M&Ms Please!

Hi and welcome back to Attention-ology for K – 5 Teachers!

Happy Halloween to all who celebrate the eve of a day honoring the departed who’ve been a special part of our lives.

Most celebrated today, at least in the USA? CANDY!

Looking for a teaching trick that uses candy treats and helps kids pay attention in school? Meet Regina McKearney, third grade teacher, and her buddy – “Red,” a life-size M&M.

Regina McKearney and “Red” with welcoming smiles

(I’ve served as a writer-in-residence in Ms. McKearney’s class for three years. During each visit we exchange ideas and teaching resources and we share a concern about the growing challenge of catching and keeping kids’ attention.)

Big “Red,” standing guard at Ms. McKearney’s door, was new to me this school year. He certainly got my attention as I headed into a room full of the “Mighty M&Ms” – Ms. McKearney’s nickname for her class! How did this clever teacher score such an eye-catching icon?

Ms. McKearney says that she’s been a collector of M&M memorabilia since she was a child herself. Check out the M&M tablecloth in my blog pic below; it’s a popular student reading spot and classroom organization destination. 

Eye-catching M&M tablecloth

In all her years of M&M collecting however, Ms. McKearney explains, one long wished-for piece was missing…the lifesize M&M dispenser that now stands by her classroom door. Here’s the simple trick Ms. McKearney used to complete her collection…she asked and she received! Actually, her son contacted the Mars Candy marketing department and described his mother’s class of Mighty M&Ms. When the students returned from Christmas break last year, there was “Red,” waiting to greet them with his smiling face and big white shoes.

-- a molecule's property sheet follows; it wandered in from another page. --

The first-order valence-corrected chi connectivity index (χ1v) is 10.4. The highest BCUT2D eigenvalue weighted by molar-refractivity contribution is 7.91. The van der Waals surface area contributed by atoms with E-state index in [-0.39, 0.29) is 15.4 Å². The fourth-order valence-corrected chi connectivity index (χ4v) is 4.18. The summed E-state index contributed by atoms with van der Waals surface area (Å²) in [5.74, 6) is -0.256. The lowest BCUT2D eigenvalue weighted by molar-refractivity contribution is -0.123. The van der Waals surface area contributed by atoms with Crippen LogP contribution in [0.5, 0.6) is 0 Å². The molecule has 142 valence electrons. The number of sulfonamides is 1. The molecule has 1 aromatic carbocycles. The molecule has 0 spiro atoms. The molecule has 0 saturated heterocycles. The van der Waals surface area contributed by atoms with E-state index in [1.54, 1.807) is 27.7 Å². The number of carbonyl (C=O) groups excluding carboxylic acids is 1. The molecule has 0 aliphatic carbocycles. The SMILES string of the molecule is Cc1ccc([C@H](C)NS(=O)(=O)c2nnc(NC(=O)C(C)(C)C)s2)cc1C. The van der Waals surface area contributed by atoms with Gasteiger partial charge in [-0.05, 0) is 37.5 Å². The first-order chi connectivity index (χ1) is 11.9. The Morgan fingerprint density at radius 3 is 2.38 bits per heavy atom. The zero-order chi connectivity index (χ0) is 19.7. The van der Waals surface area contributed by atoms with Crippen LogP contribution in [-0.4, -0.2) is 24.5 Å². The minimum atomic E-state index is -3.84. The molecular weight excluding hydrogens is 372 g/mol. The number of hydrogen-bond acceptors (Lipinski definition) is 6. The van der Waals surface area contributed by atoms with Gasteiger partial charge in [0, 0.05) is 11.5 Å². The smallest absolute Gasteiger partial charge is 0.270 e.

Stepping into a new semester, Ms. McKearney invited each student to write a thank you letter to Mars Candy and draw a picture of “Red.” She mailed the collection to the company with a group photo of her class standing by their new adopted mascot. The story doesn’t end there…the company returned Ms. McKearney’s courtesy by sending each of her students a personally written letter, picture package of various M&M characters and best of all…a box full of yummy candy!

Says Ms. McKearney, “My students learned valuable lessons from this experience. First, never be afraid to ask for something but always ask in a respectful manner. Second, handwritten thank you letters are a powerful, if almost lost, art.” “In this technology age,” Ms. McKearney notes, “it’s easy to send an e-mail but nothing can replace the personal nature of a handwritten note.”

If you have any M&Ms in your Halloween candy mix, enjoy their sweet taste and consider how you might use them as attention-getting tools.

Remember, you don’t need to be a magician to work magic in instructional settings!

Talk with you next week,

Barbara ♥ The Lovable Poet


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